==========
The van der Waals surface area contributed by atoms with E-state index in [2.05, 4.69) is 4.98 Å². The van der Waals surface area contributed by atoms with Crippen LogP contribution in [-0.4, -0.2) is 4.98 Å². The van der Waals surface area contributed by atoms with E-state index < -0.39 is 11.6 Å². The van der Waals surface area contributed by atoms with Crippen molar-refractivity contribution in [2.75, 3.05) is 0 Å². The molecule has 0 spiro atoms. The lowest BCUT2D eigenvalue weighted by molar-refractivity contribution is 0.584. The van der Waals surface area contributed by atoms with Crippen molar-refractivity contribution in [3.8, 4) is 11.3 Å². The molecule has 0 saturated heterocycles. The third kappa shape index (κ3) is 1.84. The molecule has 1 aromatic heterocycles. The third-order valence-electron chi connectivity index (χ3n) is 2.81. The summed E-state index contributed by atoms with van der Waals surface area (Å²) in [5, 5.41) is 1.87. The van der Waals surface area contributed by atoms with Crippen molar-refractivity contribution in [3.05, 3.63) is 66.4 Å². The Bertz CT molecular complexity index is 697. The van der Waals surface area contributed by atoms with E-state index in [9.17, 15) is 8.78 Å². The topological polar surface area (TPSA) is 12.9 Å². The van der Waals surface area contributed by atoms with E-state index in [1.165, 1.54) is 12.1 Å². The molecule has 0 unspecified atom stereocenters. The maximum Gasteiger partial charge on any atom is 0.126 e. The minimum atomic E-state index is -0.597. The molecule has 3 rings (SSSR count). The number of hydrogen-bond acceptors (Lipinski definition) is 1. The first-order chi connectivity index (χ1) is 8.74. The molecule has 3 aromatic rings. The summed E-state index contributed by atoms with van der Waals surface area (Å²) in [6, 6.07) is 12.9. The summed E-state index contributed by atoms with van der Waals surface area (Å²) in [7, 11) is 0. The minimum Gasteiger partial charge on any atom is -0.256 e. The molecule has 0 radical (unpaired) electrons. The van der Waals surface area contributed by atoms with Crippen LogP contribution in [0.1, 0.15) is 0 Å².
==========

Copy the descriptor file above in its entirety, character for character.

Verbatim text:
The van der Waals surface area contributed by atoms with E-state index in [2.05, 4.69) is 4.98 Å². The van der Waals surface area contributed by atoms with Crippen LogP contribution in [-0.4, -0.2) is 4.98 Å². The van der Waals surface area contributed by atoms with E-state index < -0.39 is 11.6 Å². The van der Waals surface area contributed by atoms with Crippen molar-refractivity contribution in [2.75, 3.05) is 0 Å². The molecule has 0 spiro atoms. The lowest BCUT2D eigenvalue weighted by molar-refractivity contribution is 0.584. The van der Waals surface area contributed by atoms with Crippen molar-refractivity contribution in [3.8, 4) is 11.3 Å². The molecule has 0 saturated heterocycles. The third kappa shape index (κ3) is 1.84. The molecule has 1 aromatic heterocycles. The third-order valence-electron chi connectivity index (χ3n) is 2.81. The summed E-state index contributed by atoms with van der Waals surface area (Å²) in [5, 5.41) is 1.87. The van der Waals surface area contributed by atoms with Crippen molar-refractivity contribution in [3.05, 3.63) is 66.4 Å². The Bertz CT molecular complexity index is 697. The van der Waals surface area contributed by atoms with E-state index in [9.17, 15) is 8.78 Å². The topological polar surface area (TPSA) is 12.9 Å². The van der Waals surface area contributed by atoms with E-state index in [1.165, 1.54) is 12.1 Å². The molecule has 0 unspecified atom stereocenters. The maximum Gasteiger partial charge on any atom is 0.126 e. The minimum atomic E-state index is -0.597. The molecule has 3 rings (SSSR count). The number of hydrogen-bond acceptors (Lipinski definition) is 1. The first-order chi connectivity index (χ1) is 8.74. The molecule has 3 aromatic rings. The summed E-state index contributed by atoms with van der Waals surface area (Å²) in [6, 6.07) is 12.9. The summed E-state index contributed by atoms with van der Waals surface area (Å²) in [7, 11) is 0. The minimum Gasteiger partial charge on any atom is -0.256 e. The molecule has 0 radical (unpaired) electrons. The van der Waals surface area contributed by atoms with Crippen LogP contribution in [0.1, 0.15) is 0 Å².